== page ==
“An infringer is an infringer, regardless of how large they are,” she added.
These lawsuits aren’t the first time that PanIP principal Lawrence Lockwood has initiated legal proceedings against companies he felt were infringing his patents. Lockwood filed a lawsuit against American Airlines Inc. in 1994, claiming that American’s SABREvision airline reservation system infringed on other patents he holds. Lockwood lost the suit in the U.S. District Court for the Southern District of California and then lost again on appeal in 1997.
As a result of that case, Lockwood had some of his patent claims invalidated, said Joe Re, a litigation partner at the southern California law firm of Knobbe, Martens, Olson & Bear LLP, which represented American Airlines in the case.
Lockwood “was seeking lots of money” from American Airlines, Re said. “He had some backers of the case. Usually backers are only interested in money.”
At the time of the American Airlines suit, Re said Lockwood told him in a deposition, in response to a question about his employment, “I enforce my patents.” Lockwood offered no other job or employment information, Re said.
Though the patents may seem broad, “when you seek a patent, you try to get it as broad as possible,” said PanIP’s attorney Walker.
“You don’t want to limit it to just what you think it’s going to be used for,” she said.
She did allow, however, that, “I can understand people saying it’s very broad.”
It’s no surprise that PanIP is applying the broadest interpretation of its patents, Re said.
“Individual patent holders aren’t (always) fully aware of the limits to their patents,” he said. “People think they’ve invented the moon, when what the Patent Office allows is a piece of rock.”
Whether PanIP has moon or rock may be an issue for the courts, but, according to Charles Cella, chief executive officer of BountyQuest Corp., a Boston company that lets other companies offer rewards for information about certain patents, the company is likely holding a rock.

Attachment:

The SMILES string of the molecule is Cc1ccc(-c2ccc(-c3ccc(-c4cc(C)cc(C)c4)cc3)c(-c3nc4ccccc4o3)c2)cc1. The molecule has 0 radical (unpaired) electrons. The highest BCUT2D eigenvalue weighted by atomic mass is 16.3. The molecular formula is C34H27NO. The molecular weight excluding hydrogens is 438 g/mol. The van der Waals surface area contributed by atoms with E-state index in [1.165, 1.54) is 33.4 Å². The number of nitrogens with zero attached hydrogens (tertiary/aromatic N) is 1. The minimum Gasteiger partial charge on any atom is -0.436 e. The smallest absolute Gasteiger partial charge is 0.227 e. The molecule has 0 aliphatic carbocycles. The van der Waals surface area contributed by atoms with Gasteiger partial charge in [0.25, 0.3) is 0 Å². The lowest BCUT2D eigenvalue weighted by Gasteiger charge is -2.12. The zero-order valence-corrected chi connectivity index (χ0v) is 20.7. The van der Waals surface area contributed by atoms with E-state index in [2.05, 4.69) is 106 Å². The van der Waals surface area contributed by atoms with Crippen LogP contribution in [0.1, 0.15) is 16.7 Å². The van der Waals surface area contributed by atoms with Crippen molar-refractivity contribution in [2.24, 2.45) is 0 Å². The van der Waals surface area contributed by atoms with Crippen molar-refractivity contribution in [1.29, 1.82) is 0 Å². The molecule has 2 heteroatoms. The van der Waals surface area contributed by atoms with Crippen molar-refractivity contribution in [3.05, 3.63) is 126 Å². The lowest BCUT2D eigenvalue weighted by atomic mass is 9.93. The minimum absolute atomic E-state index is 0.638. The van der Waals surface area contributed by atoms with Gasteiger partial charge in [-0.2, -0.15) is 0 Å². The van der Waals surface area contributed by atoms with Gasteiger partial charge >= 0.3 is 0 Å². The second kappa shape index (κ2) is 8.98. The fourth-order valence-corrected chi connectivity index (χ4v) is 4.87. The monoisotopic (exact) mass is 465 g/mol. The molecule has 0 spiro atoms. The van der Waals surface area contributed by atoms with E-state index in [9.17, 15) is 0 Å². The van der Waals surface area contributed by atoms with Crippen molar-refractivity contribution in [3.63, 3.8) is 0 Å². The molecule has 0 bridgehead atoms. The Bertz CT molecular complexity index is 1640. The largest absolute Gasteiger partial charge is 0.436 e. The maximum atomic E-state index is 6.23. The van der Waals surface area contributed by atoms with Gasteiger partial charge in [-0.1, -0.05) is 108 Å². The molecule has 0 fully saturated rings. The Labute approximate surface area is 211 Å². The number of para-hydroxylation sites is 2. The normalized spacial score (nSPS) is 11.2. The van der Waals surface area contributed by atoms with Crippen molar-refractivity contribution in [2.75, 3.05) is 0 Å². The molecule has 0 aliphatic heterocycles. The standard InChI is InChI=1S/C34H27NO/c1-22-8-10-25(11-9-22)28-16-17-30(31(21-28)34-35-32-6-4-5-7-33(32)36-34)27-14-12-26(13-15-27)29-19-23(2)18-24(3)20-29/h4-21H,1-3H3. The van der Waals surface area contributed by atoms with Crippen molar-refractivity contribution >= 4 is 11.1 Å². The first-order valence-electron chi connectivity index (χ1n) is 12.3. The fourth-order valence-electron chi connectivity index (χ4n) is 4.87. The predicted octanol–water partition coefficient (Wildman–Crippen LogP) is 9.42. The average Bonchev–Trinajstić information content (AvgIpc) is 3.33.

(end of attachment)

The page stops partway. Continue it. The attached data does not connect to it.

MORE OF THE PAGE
PanIP’s patents are likely narrower than they appear because of changes in the law since the patents were filed, Cella said. Patents have relied for years on a “means-for” clause which allowed an inventor to patent a way of doing something and then claim a broad application of that technique, he said. A string of court decisions in recent years have largely limited the “means-for” clause to only cover the specific implementation of an idea listed in the patent, Cella said.
“Both patents are absolutely full of means-for clauses,” he said. “The language suggests pretty broad coverage of the concept of remotely ordering something … but, my guess is that they probably don’t cover the specific ways that people order goods and services,” he said.
That may be cold comfort to the companies facing PanIP’s suit, however, as the cost of fighting the suits could run into the hundreds of thousands, or even millions, of dollars, he said.
“These patents could provide the equivalent of a monopoly right even though they would not succeed (in court),” he said.
All of the defendants have until June 10 to get their replies to the suit in to the U.S. District Court for the Southern District of California, said PanIP’s lawyer Walker. After that, the cases will go before a magistrate judge who will attempt to resolve the cases without them going to trial, she said. If the parties fail at this, the cases will go through discovery and trial, a process which could take years, she said.
Despite what could be years spent fighting a lawsuit on the other side of the country, Dickson does not intend to settle.
“Normally I’m not a fighting type of guy,” he said, but the broadness of PanIP’s claims and the $30,000 they want in licensing fees led him to decide “we’re going to rumble, we’re going to fight this thing,” he said.